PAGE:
The phrase “empowering educators” is a cliché that usually doesn’t mean much. We could use the language of business—as I have—to describe educators as knowledge workers and think about optimizing their workflows to reduce the amount of time they spend on low-value tasks and increase their opportunities to apply their expert judgment to high-value tasks. […]
The "Ed Tech" category includes posts about educational technology products themselves, including LMSs and other learning platforms, adaptive learning and other digital curricular materials products, learning analytics, and educational apps of all types. It also includes technical aspects of ed tech products, especially interoperability.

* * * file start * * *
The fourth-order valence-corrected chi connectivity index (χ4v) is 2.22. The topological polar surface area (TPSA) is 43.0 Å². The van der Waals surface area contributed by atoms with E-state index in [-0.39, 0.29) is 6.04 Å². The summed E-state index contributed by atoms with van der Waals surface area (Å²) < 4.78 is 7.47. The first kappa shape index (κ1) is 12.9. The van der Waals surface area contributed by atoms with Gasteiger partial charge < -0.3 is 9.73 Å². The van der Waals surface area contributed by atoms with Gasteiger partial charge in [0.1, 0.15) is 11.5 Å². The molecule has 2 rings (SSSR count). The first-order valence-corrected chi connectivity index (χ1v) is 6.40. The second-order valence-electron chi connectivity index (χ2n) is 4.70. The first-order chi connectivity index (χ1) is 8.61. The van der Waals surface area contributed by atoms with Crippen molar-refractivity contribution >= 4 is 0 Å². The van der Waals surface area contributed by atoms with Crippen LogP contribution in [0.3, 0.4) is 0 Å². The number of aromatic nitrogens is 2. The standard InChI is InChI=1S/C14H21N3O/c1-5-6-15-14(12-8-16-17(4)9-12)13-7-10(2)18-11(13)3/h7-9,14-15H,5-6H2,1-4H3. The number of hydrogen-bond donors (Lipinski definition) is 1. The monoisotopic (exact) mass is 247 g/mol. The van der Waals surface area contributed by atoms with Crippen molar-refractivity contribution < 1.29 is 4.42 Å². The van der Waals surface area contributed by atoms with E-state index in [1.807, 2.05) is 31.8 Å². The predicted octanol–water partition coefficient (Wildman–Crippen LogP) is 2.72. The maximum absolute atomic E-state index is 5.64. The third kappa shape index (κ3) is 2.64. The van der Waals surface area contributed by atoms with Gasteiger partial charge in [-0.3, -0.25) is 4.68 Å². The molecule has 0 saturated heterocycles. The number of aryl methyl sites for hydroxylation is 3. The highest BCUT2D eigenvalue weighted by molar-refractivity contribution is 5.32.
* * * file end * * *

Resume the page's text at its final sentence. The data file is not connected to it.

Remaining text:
How can we create engaging, meaningful educational experiences that will bring students back to college?
How can investors identify quality when they see it?
I’ll be writing a series of long-form, e-Literate-style posts about the thinking behind my company, Argos Education. Since I’m trying to keep e-Literate ecumenical, I’ll be writing these posts on the Argos site. You can read the first of them here.
Where you can read about my day gig.
The primary innovation seems to be the dropping of the “dot O.”
Universities should buy shares in the publicly traded companies they want to hold accountable.